Veganism, Vegetarianism, and Plant-Based Eating

Maddy Snyder, Staff Writer/Editor

Veganism, vegetarianism, and plant-based eating have abundant benefits on health, the environment, and animal welfare. Despite this, meat-free diets are often uncommon and even unacceptable in our society. Here’s how four Zachary residents are changing that societal norm. 

Veganism, vegetarianism, and plant-based eating are all relatively foreign things in our society today. The City of Zachary only has three vegan friendly restaurants, according to Happy Cow, and one of them is Lit Pizza. In fact, abstaining from meat is so inconceivable to some people that it is actually seen as a taboo. However, Eva Godbold (10), Lillian Funk (10), Neshia Rowe, and Brittany Lawrence are changing that precedent by promoting vegan, vegetarian, and plant-based eating. 

Eva Godbold

There are many reasons to shift to a meat-free diet, but the four main reasons are health, the environment, religious beliefs, and animal welfare. Eva Godbold (10) is a seven-year vegetarian for the last of the four reasons. “In [my fifth-grade science class], we watched a documentary about the safari, and the lions were attacking [their prey] and eating it, and it made me really sad,” said Eva. Upon further research, however, Eva realized that the lions were almost humane in comparison to how the United States gets most of its meat.  

About 70% of the beef, 98% of the pork, and 99% of the poultry the U.S. consumes comes from concentrated animal feeding operations, or CAFOs, which are agricultural facilities designed to “fatten up” animals in the cheapest way possible. Along with a spew of environmental injustices, these facilities are extremely cruel to the animals that live there. Thousands of animals are crammed into spaces, often without windows, fresh air, or room to move. By consuming less meat, Eva is lowering the demand for these products and protesting CAFOs.

Lillian Funk

Four-year vegetarian, Lillian Funk (10) chooses to abstain from meat for environmental reasons. “I learned about how bad meat was for the environment,” says Lillian, “A lot of the greenhouse gases we release are from meat like cows and pigs.” And she’s right! Methane is one of the three main gases responsible for climate change, and it’s primarily produced by cows and pigs. Additionally, CAFOs produce large amounts of manure from the animals they house. This manure is often stored in manure lagoons (basically large lakes of poop). The fumes from these lagoons are dangerous to people in the surrounding areas as they can elevate rates of asthma, lung disease, and bronchitis. Plus, if the manure seeps into a water source, it can have detrimental effects on the people living in surrounding areas that depend on that water. Like Eva, Lillian is vegetarian to discourage CAFOs.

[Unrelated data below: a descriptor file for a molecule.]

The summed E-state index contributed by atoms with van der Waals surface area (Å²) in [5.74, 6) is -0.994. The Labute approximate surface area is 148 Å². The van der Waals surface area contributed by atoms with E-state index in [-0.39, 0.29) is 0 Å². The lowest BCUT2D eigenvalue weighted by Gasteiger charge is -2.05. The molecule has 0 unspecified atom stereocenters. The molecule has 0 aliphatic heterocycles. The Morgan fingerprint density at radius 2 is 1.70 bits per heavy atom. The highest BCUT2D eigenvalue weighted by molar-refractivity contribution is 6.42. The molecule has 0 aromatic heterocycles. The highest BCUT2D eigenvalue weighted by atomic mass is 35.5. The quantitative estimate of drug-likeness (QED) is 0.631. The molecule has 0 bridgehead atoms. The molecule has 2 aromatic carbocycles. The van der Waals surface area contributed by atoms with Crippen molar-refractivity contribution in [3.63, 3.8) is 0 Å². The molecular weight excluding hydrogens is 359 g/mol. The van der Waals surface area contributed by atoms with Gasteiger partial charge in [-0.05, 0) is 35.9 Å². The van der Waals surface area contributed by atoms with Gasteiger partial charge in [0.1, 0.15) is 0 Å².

Both girls have experienced judgement from others for being vegetarian. “Like, you know, [one of my friend’s dads] would always comment on it,” says Eva, “Some people just don’t agree necessarily, I guess, and they give me a hard time about it. They just don’t understand my point of view.” 

Similarly, Lillian says, “Most of the time people are shocked that I don’t eat meat.” 

Both girls hope this societal response will evolve over time, with it becoming more common and more acceptable to be vegetarian. Business owners like Neshia Rowe and Brittany Lawrence are certainly pushing for a change in diets and minds as well. 

Neisha Rowe

Neshia Rowe, owner of local vegan restaurant, Golden Vegan, explains why she opened her restaurant: “I opened Golden Vegan so that the community would have access to vegan food options. Many people [want] to incorporate a vegan diet into their lifestyle or [want] to go completely vegan, but it is difficult because there are no vegan restaurants in the area.” Golden Vegan serves vegan burgers, using vegan ground beef, vegan chicken filets, walnut and mushroom mixture, and oyster mushrooms as substitutes. Neshia promotes vegan and plant-based eating for health reasons, saying, “Some positives to eating vegan [are] decreased risk of heart disease, cancers, and high blood pressure… People do not realize what the daily consumption of meat is doing to their overall health.” 

Brittany Lawrence

Brittany Lawrence, owner of Zen-Jus, a local all-natural juice shop, reiterated Neshia’s thought process on plant-based options in Zachary: “[I opened Zen-Jus because of] the lack of truly healthy options available locally.” Zen-Jus uses locally grown produce to provide all-natural juices and smoothies to their customers. Even the sweeteners are natural in the form of organic agave syrup, raw honey, coconut palm sugar, and organic medijool dates. Brittany believes in plant-based eating for health reasons, as well, specifically digestive health. “Drinking juices is a quick and easy to way to ensure that you are receiving adequate nutrients that our bodies require from fruits and vegetables… our bodies are, also, more easily able to absorb the nutrient when in liquid form, especially if you suffer from digestive issues,” says Brittany. 

Veganism, vegetarianism, and plant-based eating have immeasurable benefits and there are many reasons to shift to this lifestyle. Eva, Lillian, Neshia, and Brittany are promoting a future in which a meat-free diet is more normal.